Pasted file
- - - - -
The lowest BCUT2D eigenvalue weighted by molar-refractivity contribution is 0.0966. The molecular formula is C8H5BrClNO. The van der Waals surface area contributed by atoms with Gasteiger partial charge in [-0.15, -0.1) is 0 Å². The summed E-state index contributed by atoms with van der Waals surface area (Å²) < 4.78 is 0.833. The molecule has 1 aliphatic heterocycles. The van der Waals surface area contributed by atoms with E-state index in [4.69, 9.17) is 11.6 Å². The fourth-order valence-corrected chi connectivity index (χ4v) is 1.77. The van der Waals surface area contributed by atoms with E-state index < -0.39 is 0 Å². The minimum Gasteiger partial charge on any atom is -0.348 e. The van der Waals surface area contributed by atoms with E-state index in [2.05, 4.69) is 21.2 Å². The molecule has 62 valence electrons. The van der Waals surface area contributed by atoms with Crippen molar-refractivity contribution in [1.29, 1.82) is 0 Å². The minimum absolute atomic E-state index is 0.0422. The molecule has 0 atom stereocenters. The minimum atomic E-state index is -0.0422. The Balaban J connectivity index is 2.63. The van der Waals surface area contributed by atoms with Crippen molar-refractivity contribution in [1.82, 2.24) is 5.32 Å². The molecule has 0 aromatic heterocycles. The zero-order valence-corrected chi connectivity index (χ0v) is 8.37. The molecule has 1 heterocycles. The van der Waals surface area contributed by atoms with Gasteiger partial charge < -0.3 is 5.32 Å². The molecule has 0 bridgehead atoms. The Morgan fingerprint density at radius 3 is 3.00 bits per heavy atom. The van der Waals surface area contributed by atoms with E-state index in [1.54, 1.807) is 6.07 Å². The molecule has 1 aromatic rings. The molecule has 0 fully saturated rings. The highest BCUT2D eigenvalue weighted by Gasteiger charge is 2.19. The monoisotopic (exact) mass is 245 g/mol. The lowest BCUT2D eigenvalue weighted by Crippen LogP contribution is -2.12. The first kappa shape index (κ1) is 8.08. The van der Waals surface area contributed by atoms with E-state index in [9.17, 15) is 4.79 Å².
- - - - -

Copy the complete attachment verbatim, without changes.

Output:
The lowest BCUT2D eigenvalue weighted by molar-refractivity contribution is 0.0966. The molecular formula is C8H5BrClNO. The van der Waals surface area contributed by atoms with Gasteiger partial charge in [-0.15, -0.1) is 0 Å². The summed E-state index contributed by atoms with van der Waals surface area (Å²) < 4.78 is 0.833. The molecule has 1 aliphatic heterocycles. The van der Waals surface area contributed by atoms with E-state index in [4.69, 9.17) is 11.6 Å². The fourth-order valence-corrected chi connectivity index (χ4v) is 1.77. The van der Waals surface area contributed by atoms with E-state index < -0.39 is 0 Å². The minimum Gasteiger partial charge on any atom is -0.348 e. The van der Waals surface area contributed by atoms with E-state index in [2.05, 4.69) is 21.2 Å². The molecule has 62 valence electrons. The van der Waals surface area contributed by atoms with Crippen molar-refractivity contribution in [1.29, 1.82) is 0 Å². The minimum absolute atomic E-state index is 0.0422. The molecule has 0 atom stereocenters. The minimum atomic E-state index is -0.0422. The Balaban J connectivity index is 2.63. The van der Waals surface area contributed by atoms with Crippen molar-refractivity contribution in [1.82, 2.24) is 5.32 Å². The molecule has 0 aromatic heterocycles. The zero-order valence-corrected chi connectivity index (χ0v) is 8.37. The molecule has 1 heterocycles. The van der Waals surface area contributed by atoms with Gasteiger partial charge < -0.3 is 5.32 Å². The molecule has 0 bridgehead atoms. The Morgan fingerprint density at radius 3 is 3.00 bits per heavy atom. The van der Waals surface area contributed by atoms with E-state index in [1.54, 1.807) is 6.07 Å². The molecule has 1 aromatic rings. The molecule has 0 fully saturated rings. The highest BCUT2D eigenvalue weighted by Gasteiger charge is 2.19. The monoisotopic (exact) mass is 245 g/mol. The lowest BCUT2D eigenvalue weighted by Crippen LogP contribution is -2.12. The first kappa shape index (κ1) is 8.08. The van der Waals surface area contributed by atoms with E-state index in [9.17, 15) is 4.79 Å².